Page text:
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Predictors for mapping vegetation

Macrovegetation                                                                          Photo: Maria Asplund

PREHAB has evaluated the performance of different types of environmental variables to predict coverage (abundance) and distribution of benthic macrovegetation. The results show that several environmental factors are useful as predicting variables, but high resolution data on depth and bottom substrate have a crucial role.

Modelling abundance (percent coverage) and distribution (presence–absence) of seagrass and macroalgae was done on 40 species, higher taxa or functional groups with different types and amount of data from all four case-study areas.

The main findings were that all five predictor categories were sometimes powerful predictors. Also, environmental variables that were important in modelling the abundance (percentage cover) of species or habitats were also important for modelling distribution patterns of the same species or habitats. In general, the type of substrate (i.e. different types of sediments vs rock and stones), bottom topography (mainly depth) and hydrography (mainly Secchi depth and salinity) were stronger predictors compared to geographic location or exposure. On average the relative importance of substrate and bottom topography were roughly 80 and 75 percent, respectively. Furthermore, in 40 percent of the models, substrate was the most important type of environmental predictor. The corresponding figure for topography was 30 percent.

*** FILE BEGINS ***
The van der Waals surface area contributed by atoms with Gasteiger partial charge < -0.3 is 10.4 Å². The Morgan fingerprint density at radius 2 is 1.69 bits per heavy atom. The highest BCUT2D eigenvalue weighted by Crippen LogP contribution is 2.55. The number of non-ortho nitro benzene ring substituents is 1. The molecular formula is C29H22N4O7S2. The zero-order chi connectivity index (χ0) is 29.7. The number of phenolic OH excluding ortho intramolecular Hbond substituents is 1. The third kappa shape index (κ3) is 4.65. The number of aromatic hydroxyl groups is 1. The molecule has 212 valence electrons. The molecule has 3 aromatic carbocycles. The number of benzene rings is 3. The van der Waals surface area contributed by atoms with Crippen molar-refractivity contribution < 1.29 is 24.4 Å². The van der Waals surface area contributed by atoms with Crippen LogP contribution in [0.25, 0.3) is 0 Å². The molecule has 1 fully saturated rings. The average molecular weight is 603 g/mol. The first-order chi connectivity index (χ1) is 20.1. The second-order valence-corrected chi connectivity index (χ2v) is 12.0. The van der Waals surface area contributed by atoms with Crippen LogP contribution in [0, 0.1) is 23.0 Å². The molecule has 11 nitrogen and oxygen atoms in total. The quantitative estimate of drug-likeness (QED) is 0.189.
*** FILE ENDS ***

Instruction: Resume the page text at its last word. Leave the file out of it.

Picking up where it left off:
Predictors for modelling vegetation abundanceFigure 1. Relative importance of different types of predictor variables in modelling abundance (or coverage) of macrophytes in the Baltic Sea. Relative importance indicates proportion in relation to the best predictor (e.g. relative importance = 0.8 means that variable importance of the predictor category of interest is 80% of the most important category).

Predictors for modelling vegetation distributionFigure 2. Relative importance of five predictor categories in modelling distribution (presence/absence) of macrophytes in the Baltic Sea. Relative importance indicates proportion in relation to the best predictor (e.g. relative importance = 0.8 means that variable importance of the predictor category of interest is 80% of the most important category).

 

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